In 2019, we wrote a blog post about the different aspects of traceability and why it's important to invest time in building proper traceability throughout your documentation.
In this post we'll zoom in a bit more on traceability in the design phase of a medical device. As you may have experienced, the design phase presents unique challenges to maintaining traceability.
Looking at the well-known V-model, it seems pretty simple: User needs are translated into design input, which is then converted into a design output which is tested. You trace all user needs via design input to your design output and matching tests. How hard can it be?
Well... Hard enough, I would say!
For example in software development, agile principles are often applied. They don't follow the classical V-model, but go through many shorter sprints. How do you manage traceability in that setup? Is it even possible?
Moving fast through development cycles creates specific challenges when it comes to maintaining traceability and documentation. Sometimes, the added value of a trace matrix is questioned in teams applying agile development principles.
However, In the medical device field, providing proof of your traceability fits into the general requirement of controlling your processes, including your design process. It's mandatory to show that you are in control of your whole design process, from start to end. A traceability matrix is a way to demonstrate the overall view of how everything is interconnected. It also allows the ones reviewing your medical device file to evaluate (or at least have an idea about) whether you have connected all dots.
We've found that proof of traceability is most easily maintained if you keep 4 things in mind:
Version control and change control
Simplicity in tools
Every single item in your design should have a unique identification, regardless of whether it is a requirement, a test, an executed test. For one thing, it helps communication and collaboration within the team. By speaking in a uniform language of clearly defined terms, the team will make more efficient progress. Contradictions in your design can hide when terms are fuzzy and still open to interpretation. Worse, these contradictions will propagate out through your matrix of interconnections if any one definition is unclear.
Also, remember that an external person will look at your documentation and needs to find his/her way in it. Clear identification within the design documentation is key for that as well.
Version Control and Change Control
Tracking changes in a clear and transparent way keeps your trace matrix always up to date. Which test was executed on which version? What changed after our risk analysis and how does that reflect into other parts of the design? Version control allows the answers to those questions to be encoded in queries rather than laboriously recorded by hand.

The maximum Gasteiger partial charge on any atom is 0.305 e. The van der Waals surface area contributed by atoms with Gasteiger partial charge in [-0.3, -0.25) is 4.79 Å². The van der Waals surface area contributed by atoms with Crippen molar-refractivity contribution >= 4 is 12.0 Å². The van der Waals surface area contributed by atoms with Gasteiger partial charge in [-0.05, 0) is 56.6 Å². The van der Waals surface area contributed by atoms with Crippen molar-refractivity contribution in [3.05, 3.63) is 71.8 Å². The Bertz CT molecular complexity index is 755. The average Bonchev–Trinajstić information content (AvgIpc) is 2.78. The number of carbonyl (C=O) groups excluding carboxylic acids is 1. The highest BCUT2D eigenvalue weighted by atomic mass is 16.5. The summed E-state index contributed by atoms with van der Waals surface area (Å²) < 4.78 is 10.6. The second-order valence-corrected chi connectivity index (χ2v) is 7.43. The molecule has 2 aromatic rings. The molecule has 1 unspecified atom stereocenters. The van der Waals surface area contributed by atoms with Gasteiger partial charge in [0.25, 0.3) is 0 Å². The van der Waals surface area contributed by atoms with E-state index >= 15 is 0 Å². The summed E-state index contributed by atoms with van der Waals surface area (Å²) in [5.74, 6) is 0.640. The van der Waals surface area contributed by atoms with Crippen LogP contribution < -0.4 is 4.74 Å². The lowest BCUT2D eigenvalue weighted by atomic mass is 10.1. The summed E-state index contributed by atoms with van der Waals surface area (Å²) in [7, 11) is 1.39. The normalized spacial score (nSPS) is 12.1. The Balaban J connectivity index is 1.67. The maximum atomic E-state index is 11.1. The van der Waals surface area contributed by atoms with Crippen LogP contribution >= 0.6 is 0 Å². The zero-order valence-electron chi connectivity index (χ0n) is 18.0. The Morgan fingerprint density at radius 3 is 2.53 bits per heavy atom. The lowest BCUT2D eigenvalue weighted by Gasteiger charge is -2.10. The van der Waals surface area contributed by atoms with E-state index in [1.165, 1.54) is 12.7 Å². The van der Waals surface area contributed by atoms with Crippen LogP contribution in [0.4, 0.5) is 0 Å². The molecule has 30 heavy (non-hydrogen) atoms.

If you don't know the status of all items in your design, it's difficult to keep track of changes and making sure your trace matrix is up-to-date becomes .... well, impossible.
We all might have our own way of documenting our design. But one thing that helps is to have the information centralised. If information is spread over zillions of different documents or several different tools, the chance of making a mistake or missing information increase rapidly.
Remember that when information is spread over many different documents or tools, you've got to maintain traceability between the different ways and locations you store that information. It's very easy for a sub-team to adopt a tool or method of information storage which becomes "invisible" to the trace matrix. Check regularly to make sure any new information sources are incorporated into the matrix.
Simplicity in Tools
It is true that limiting the amount of tools used in the documentation of your design might benefit the overall efficiency. Either "one tool to rule them all" or a profound integration between different tools is a good approach. This also fits into a risk-based approach in the sense that it reduces the risk of forgetting or missing information.
If all design related information is centralised into one database, it becomes much easier to extract the proper documentation, including trace matrices, from it.
In conclusion, the ultimate goal of a trace matrix is to build trust and transparency within your design. It's a tool that shows you control the process. This is beneficial for the team that is working on that design, but also for the reviewers that need to evaluate your compliance based on your documentation.
And what happens if the team doesn't trust the trace matrix, the tools used or the definitions of terms? They may begin to "work around" whatever tools are there. While their decisions in the moment may be correct regarding one of the many problems they face, the traceability of the decision has been lost, and that can be a showstopper in the endgame.